A charitable nation we are
I Googled to see where Pakistan stands in philanthropy. I was amazed by the result.
I had a very good experience recently which made me realise there is so much good in Pakistan which goes unreported. I was visiting the McDonald’s restaurant on Tariq Road in Karachi and on my way out, I came across a family with four children, the eldest probably around 10.
I fell in step with them and the minute we left the restaurant, a crowd of beggars surrounded us. While I brushed them aside, the four children who each carried a Happy Meal box, readily handed them over to the beggars —who were also children.
Since I was standing with them, I couldn’t help but commend to the children’s father that he has such wonderful kids. His answer impressed me:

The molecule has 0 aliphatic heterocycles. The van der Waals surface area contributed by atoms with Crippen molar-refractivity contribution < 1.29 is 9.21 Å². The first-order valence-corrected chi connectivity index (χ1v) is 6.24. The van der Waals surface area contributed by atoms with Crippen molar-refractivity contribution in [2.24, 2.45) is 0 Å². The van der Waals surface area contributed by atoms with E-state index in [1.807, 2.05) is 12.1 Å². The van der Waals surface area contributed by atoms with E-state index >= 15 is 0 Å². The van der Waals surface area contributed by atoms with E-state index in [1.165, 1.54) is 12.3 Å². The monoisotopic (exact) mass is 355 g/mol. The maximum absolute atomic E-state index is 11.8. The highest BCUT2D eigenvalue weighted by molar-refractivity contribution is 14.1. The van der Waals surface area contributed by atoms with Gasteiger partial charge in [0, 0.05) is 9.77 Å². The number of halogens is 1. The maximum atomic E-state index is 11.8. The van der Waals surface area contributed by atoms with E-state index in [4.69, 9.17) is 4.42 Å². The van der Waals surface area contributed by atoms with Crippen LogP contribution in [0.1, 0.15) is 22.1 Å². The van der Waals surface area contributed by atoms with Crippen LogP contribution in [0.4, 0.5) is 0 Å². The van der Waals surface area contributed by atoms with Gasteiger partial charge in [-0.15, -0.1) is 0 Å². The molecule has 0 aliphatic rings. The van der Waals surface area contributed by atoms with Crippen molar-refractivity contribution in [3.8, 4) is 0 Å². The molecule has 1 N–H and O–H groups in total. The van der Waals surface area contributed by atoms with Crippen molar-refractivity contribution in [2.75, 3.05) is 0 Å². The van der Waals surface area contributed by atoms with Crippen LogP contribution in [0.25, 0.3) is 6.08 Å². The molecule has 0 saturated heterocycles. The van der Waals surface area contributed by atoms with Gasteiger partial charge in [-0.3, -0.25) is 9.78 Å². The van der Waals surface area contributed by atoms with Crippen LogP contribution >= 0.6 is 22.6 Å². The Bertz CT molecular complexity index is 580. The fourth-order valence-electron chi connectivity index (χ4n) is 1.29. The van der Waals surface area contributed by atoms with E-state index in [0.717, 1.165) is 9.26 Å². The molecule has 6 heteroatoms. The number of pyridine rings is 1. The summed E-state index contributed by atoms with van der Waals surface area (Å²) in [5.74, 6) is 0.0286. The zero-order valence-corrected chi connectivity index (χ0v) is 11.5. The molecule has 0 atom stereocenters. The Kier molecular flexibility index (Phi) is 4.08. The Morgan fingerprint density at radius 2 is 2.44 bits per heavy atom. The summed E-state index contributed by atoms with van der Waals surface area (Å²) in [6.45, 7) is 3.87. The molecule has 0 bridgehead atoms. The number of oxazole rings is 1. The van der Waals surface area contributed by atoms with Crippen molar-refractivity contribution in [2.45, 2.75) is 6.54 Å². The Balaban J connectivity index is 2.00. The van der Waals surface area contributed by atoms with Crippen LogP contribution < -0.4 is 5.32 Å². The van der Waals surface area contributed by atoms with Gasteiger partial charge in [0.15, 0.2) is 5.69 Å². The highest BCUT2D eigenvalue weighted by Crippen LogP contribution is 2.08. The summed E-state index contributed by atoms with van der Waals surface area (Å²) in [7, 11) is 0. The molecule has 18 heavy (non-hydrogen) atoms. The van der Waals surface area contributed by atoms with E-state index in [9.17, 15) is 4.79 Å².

“Teaching your children right from day one is important as their observation powers are far sharper than of any adult. Along with manners, teach them good habits today, they will be better Pakistanis tomorrow.”
I am a very curious person by nature. When something arouses my interest, I need to learn more and talk about it. I Googled to see where Pakistan stands in philanthropy.
I was amazed by the result.
According to a 2009 corporate report of Pakistan Centre for Philanthropy (PCP), the corporate sector alone had donated Rs2.35 billion in that year.
Pakistan is considered amongst one of the most charitable nations in the world. An undated article that I came across by a fellow-journalist Khadeeja Balkhi noted that in 2000, Pakistani individuals had given Rs67.7 billion in charity. Eleven years down the line, I don’t think I can even estimate where that figure must have reached.
Moreover, the article also said:
“The PCP’s pioneering study in 1998 showed that total giving by individuals was equivalent to 17 per cent of the year’s national revenue."
We have more than 21 respected charity organisations and Abdul Sattar Edhi’s name is synonymous with charity all over the world.
I was left with one thought after all my research. I have never ever felt prouder of being a Pakistani than I am today.